Hello. I have had IA for over 15 years, and while I was very ill in those early days, I am now doing very well. There are many things that you can do to help yourself, and as you can guess, educating yourself and becoming your own advocate is key to getting better. Also finding one of the few mast cell disease specialists in the world will help you immensely. Because there are so few of them, you will find that some are very open to communicating with your local doctor and giving advice to help your doctor treat you. I am fortunate in that I live in the US, and am a patient of one of these specialists. That is the reason that I know that they will help patients who do not live within proximity to them. (I do not live in the part of the country when my specialist is.)
There are so many ways to begin helping yourself, but it can be difficult if you are feeling ill to begin with. Everything is so much more difficult then.
I run a very active mast cell disease forum for people with IA, mastocytosis, etc. (http://www.mastcelldisorders.lefora.com
) There are over 2000 posts in the various discussion categories. While I can't repost here all the tips over there, here is one of my posts for those new to IA who are searching for answers. Hope this helps get you started on finding some answers.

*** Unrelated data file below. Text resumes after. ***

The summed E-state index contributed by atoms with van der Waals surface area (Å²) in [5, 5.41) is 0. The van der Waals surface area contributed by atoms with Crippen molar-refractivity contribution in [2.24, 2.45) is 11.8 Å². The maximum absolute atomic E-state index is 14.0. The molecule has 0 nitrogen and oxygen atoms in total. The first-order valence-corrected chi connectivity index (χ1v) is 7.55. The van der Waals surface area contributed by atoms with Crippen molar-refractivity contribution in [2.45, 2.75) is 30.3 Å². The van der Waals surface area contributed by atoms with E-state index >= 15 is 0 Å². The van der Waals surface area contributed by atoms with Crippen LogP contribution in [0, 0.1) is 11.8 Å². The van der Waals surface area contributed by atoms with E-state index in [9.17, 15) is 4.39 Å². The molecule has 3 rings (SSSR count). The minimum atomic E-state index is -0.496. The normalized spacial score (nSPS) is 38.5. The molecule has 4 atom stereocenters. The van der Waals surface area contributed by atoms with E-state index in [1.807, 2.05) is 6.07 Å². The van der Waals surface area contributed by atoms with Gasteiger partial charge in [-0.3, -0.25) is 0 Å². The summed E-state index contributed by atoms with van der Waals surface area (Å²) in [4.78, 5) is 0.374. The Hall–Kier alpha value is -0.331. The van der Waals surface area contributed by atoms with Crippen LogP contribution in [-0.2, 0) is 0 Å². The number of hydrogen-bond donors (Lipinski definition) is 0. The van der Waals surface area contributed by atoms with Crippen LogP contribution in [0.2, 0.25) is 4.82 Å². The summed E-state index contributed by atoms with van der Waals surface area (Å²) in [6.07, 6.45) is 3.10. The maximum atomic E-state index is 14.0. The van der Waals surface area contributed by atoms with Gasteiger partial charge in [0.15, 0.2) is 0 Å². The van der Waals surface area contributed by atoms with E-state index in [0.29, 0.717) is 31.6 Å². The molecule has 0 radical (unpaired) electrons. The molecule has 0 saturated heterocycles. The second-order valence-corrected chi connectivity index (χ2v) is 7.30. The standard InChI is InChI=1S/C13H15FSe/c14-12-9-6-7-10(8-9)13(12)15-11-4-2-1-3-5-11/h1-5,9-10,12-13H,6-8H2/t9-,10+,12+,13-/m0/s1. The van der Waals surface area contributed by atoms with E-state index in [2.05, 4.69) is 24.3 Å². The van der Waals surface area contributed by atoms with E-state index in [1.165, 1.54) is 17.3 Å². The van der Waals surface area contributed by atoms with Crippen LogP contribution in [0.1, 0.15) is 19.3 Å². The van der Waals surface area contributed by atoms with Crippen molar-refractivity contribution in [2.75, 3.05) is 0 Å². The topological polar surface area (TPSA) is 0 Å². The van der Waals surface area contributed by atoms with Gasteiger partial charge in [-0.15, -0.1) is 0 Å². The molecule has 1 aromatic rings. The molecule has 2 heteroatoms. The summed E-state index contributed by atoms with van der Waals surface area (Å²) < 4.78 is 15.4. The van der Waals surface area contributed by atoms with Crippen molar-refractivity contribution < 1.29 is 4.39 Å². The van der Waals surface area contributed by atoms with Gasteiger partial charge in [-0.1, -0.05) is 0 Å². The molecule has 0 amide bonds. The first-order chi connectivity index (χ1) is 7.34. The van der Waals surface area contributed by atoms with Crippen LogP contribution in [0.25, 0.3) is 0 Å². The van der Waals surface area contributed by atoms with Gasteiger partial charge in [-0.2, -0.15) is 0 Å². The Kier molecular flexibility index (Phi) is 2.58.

What should you be doing on a daily basis to feel better? You first need to identify your triggers. Everyone has different triggers, but we learn from each other and find many in common. Now, you may think you have no clue what your triggers are, but you simply need to pay more attention. How?
1. Food and drinks will really affect one's mast cell disorder. So, examine your foods. So many IA/masto people are highly triggered by food. Do you know which foods commonly degranulate mast cells? It seems that many of the same foods trigger symptoms in masto people. For example, shellfish and alcohol are 2 major triggers in most people. I am highly bothered by food. Interestingly enough, when I dieted really carefully to lose weight, I ate only natural foods, very small quanitites, and not much variety. My symptoms practically vanished! That tells me how many bad things in my food are bothering me. Make a list of what bothers you even slightly, and eliminate it. Figure out your safe foods and eat just those. Unfortunately trying to be nutritious kind of takes a backseat when trying to simply figure out the few foods that are safe to eat. Worry about the right food groups later after you are "stabilized. Keep a food diary. Record everything you eat and how you felt later. This will help you know what you need to avoid. Once again, 2 biggie no-nos: shellfish and alcohol.
2. Examine your lifestyle. What needs to be changed in order to lessen your symptoms? Stress actually degranulates mast cells, so think about if you have any stress in your life and how to eliminate it. I chose to drop out of my Ph.D. program because of the stress, even though I was at the end of it and only needed to write my Dissertation. This reduced my stress levels greatly. I then started my own business. Being my own boss is great. I can work when I feel well and stop when I don't.
3. Fatigue. Make sure that you get a lot of sleep. Try to shoot for 9 or 10 hrs/night and it will help. (This is one I need to work on!)